“Best books in a year of war, anxiety” / San Francisco Chronicle / Oscar Villalon / December 18, 2005

This was the year of the war.

Titles stacked up on Iraq, Afghanistan, Islam, neocons, leftists and terrorism. Books arrived on wars past and their effects today, sometimes offering us parallels for understanding the present bloodletting.

This was true of both nonfiction and fiction. For every The Assassins' Gate: America in Iraq and Squandered Victory: The American Occupation and the Bungled Effort to Bring Democracy to Iraq -- to name a couple of the titles on our list of the best books of 2005 -- there was a Shalimar the Clown and The March (to name two more).

Anxiety seems to drive these searches for answers and truths. Even this year's Harry Potter novel ended on a note of uncertainty, looking toward tribulations to come.

On a much brighter note, the Bay Area furthered its claim as the country's most fertile region for writers.

Not even counting the National Book Award-winning (war) novel Europe Central by William Vollmann (who, as his oeuvre would suggest, spends as much time in San Francisco as in his home of Sacramento) or Adam Hochschild's inspiring Bury the Chains: Prophets and Rebels in the Fight to Free an Empire's Slaves, which was an National Book Award finalist in nonfiction, there was a lot of excellent work published, as our selections bear out.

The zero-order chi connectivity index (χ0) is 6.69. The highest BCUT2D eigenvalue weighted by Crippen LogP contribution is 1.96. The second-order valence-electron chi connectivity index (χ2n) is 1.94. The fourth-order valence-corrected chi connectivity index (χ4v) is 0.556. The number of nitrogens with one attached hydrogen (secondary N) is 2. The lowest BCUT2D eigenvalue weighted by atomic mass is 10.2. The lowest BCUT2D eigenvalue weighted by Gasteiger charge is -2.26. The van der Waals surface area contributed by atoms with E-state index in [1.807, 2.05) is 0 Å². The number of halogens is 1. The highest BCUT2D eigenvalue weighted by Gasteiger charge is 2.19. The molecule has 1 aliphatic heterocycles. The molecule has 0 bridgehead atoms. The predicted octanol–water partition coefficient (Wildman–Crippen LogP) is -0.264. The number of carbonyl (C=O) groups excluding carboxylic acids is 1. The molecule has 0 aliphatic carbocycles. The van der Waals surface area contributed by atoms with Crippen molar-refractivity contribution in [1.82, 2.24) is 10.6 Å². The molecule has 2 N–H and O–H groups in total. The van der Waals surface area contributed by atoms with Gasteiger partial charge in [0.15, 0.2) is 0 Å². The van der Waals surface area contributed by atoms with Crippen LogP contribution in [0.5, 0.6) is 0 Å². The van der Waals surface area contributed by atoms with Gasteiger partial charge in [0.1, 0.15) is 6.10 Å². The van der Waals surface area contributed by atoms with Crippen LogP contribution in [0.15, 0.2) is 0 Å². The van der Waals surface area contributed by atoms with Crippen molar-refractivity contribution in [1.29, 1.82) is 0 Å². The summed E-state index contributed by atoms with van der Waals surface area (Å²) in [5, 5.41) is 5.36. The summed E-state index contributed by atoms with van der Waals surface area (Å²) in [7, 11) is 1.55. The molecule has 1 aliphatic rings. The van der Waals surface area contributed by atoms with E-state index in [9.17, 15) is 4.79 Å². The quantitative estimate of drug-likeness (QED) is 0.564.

Among them is interesting work on dark themes, from Amy Tan's Saving Fish From Drowning and Mary Roach's Spook: Science Tackles the Afterlife to Alan Kaufman's Matches and Daniel Alarcon's War by Candlelight.

Also, there were two notable books on San Francisco's shadowy worlds -- an anthology of noir fiction and a guidebook on noir films set here.

Must be something in the air. Or a war going on.

The following list reflects books reviewed between Dec. 19, 2004, and Dec. 11, 2005, in Book Review.

[D&Q mention:]


Baghdad Journal: An Artist in Occupied Iraq by Steve Mumford (Drawn & Quarterly; 224 pages; $34.95): Watercolors depicting Mumford's observations on four visits to Iraq since the U.S. invasion.

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